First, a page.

• Spells out the President’s obligation to inform Congress within 14 days when he determines to exercise the authority, and every 14 days thereafter, during the exercise of the authority. This had also not been specified under the Insurrection Act.

Compare the previous Insurrection Act to the current “Enforcement of the Laws to Restore Public Order Act” for yourself. Use the following links:

  • HR 5122 Section 1076 is the Defense Appropriations Bill in which changes to the Insurrection Act appear. Choose the ENR (enrolled) version of the bill.
  • Insurrection Act—See sections 331-335.

Congressional Remarks:

Senator Edward Kennedy (D-MA) spoke in favor of the changes to the Insurrection Act, referencing the Administration’s poor response to Hurricane Katrina. Kennedy seems to believe the provision does not grant any additional powers to Bush, but merely specifies which emergency situations will be covered by his existing powers:

  • “As I understand the amendment, it defines when the President can call on the Armed Forces if there is a major public emergency at home. The amended statute now lists specific situations in which the troops can be used to restore public order. This includes natural disasters, epidemics or other serious public health emergencies, and terrorist attacks or incidents that result in domestic violence to such an extent that State authorities are unable to maintain public order. These were not mentioned specifically before. While the amendment does not grant the President any new powers, it fills an important gap in clarifying the President’s authority to respond to these new kinds of emergencies.”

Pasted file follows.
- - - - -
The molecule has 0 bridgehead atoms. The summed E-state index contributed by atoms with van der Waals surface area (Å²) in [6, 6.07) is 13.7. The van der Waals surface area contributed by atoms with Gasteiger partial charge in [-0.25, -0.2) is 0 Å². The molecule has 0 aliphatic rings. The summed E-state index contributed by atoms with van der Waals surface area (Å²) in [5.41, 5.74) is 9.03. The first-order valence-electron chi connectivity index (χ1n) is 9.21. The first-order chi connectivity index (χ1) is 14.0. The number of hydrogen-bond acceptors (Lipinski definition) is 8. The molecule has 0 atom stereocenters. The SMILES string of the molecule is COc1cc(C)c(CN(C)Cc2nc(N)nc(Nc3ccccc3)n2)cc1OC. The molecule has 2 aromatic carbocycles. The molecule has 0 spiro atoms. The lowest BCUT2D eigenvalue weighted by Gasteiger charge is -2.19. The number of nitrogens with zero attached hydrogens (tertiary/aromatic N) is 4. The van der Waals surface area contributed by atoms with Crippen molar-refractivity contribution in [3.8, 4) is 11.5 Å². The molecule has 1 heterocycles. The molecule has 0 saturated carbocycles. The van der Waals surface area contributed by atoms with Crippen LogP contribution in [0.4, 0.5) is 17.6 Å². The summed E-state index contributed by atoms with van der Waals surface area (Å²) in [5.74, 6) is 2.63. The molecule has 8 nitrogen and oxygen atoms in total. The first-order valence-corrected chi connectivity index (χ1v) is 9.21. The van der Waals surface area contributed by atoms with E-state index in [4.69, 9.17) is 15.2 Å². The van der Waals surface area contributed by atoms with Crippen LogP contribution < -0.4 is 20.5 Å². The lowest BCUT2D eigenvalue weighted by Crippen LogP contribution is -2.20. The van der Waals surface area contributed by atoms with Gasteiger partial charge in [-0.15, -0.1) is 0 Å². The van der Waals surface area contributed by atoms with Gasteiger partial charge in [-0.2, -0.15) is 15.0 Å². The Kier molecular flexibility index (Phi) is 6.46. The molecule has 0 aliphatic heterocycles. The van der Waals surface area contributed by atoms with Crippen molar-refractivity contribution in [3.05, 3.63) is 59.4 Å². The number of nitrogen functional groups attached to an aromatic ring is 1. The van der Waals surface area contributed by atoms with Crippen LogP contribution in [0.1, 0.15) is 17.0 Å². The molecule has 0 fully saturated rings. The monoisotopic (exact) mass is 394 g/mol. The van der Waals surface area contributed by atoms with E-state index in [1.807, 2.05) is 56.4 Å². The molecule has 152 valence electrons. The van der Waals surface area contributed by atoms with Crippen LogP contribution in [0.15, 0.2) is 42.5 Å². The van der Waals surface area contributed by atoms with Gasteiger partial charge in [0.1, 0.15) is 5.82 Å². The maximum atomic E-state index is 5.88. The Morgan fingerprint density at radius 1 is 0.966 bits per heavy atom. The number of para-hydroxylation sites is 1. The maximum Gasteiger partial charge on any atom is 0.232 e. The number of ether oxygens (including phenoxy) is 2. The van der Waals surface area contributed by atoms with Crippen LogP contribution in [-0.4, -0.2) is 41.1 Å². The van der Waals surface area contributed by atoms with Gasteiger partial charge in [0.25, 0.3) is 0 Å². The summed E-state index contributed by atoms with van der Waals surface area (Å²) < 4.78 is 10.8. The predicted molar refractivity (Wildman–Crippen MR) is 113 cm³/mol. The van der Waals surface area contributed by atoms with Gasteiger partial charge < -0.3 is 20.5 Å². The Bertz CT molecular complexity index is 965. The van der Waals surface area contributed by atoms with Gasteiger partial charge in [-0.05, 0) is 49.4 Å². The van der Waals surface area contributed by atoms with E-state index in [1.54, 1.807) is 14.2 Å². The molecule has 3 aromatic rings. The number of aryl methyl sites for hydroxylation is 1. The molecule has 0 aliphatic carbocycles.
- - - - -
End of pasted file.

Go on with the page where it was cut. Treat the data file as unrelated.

Senator Patrick Leahy (D-VT) spoke out vehemently against the provision, as part of an overall defense of the National Guard as a body, which is best employed locally, by the Governor of the state in which the Guard is stationed, and not siphoned off as an auxiliary national force by the White House and Pentagon. Below are two quotes from his statements on September 29, 2006 in the Senate. Read his complete statement.

  • “It also should concern us all that the conference agreement includes language that subvert solid, longstanding posse comitatus statutes that limit the military’s involvement in law enforcement, thereby making it easier for the President to declare martial law. There is good reason for the constructive friction in existing law when it comes to martial law declarations…”
  • “Also, it seems the changes to the Insurrection Act have survived the conference because the Pentagon and the White House want it. It is easy to see the attempts of the President and his advisors to avoid the debacle involving the National Guard after Hurricane Katrina, when Governor Blanco of Louisiana would not give control of the National Guard over to President and the Federal chain of command. Governor Blanco rightfully insisted that she be closely consulted and remain largely in control of the military forces operating in the State during that emergency. This infuriated the White House, and now they are looking for some automatic triggers–natural disasters, terrorist attacks, or a disease epidemic–to avoid having to consult with the Governors.